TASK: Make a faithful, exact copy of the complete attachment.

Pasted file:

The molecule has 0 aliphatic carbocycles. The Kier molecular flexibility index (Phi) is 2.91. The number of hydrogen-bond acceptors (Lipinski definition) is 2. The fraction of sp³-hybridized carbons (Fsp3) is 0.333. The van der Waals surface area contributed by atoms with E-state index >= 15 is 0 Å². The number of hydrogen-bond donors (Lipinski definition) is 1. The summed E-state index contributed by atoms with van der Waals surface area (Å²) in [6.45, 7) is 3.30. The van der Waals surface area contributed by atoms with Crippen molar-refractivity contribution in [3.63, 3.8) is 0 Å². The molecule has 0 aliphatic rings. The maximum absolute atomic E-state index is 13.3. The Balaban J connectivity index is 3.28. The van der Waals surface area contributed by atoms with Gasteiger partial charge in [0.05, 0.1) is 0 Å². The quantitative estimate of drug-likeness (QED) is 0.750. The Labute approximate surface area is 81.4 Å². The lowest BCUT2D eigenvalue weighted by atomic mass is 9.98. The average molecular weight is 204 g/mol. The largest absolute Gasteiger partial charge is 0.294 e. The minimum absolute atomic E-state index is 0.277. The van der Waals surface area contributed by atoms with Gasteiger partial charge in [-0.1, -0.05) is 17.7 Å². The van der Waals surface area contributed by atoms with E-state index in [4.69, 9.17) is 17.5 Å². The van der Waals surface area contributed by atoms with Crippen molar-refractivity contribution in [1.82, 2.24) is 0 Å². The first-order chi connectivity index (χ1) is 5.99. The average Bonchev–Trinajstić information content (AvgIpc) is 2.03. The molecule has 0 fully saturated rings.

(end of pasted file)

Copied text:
The molecule has 0 aliphatic carbocycles. The Kier molecular flexibility index (Phi) is 2.91. The number of hydrogen-bond acceptors (Lipinski definition) is 2. The fraction of sp³-hybridized carbons (Fsp3) is 0.333. The van der Waals surface area contributed by atoms with E-state index >= 15 is 0 Å². The number of hydrogen-bond donors (Lipinski definition) is 1. The summed E-state index contributed by atoms with van der Waals surface area (Å²) in [6.45, 7) is 3.30. The van der Waals surface area contributed by atoms with Crippen molar-refractivity contribution in [3.63, 3.8) is 0 Å². The molecule has 0 aliphatic rings. The maximum absolute atomic E-state index is 13.3. The Balaban J connectivity index is 3.28. The van der Waals surface area contributed by atoms with Gasteiger partial charge in [0.05, 0.1) is 0 Å². The quantitative estimate of drug-likeness (QED) is 0.750. The Labute approximate surface area is 81.4 Å². The lowest BCUT2D eigenvalue weighted by atomic mass is 9.98. The average molecular weight is 204 g/mol. The largest absolute Gasteiger partial charge is 0.294 e. The minimum absolute atomic E-state index is 0.277. The van der Waals surface area contributed by atoms with Gasteiger partial charge in [-0.1, -0.05) is 17.7 Å². The van der Waals surface area contributed by atoms with E-state index in [4.69, 9.17) is 17.5 Å². The van der Waals surface area contributed by atoms with Crippen molar-refractivity contribution in [1.82, 2.24) is 0 Å². The first-order chi connectivity index (χ1) is 5.99. The average Bonchev–Trinajstić information content (AvgIpc) is 2.03. The molecule has 0 fully saturated rings.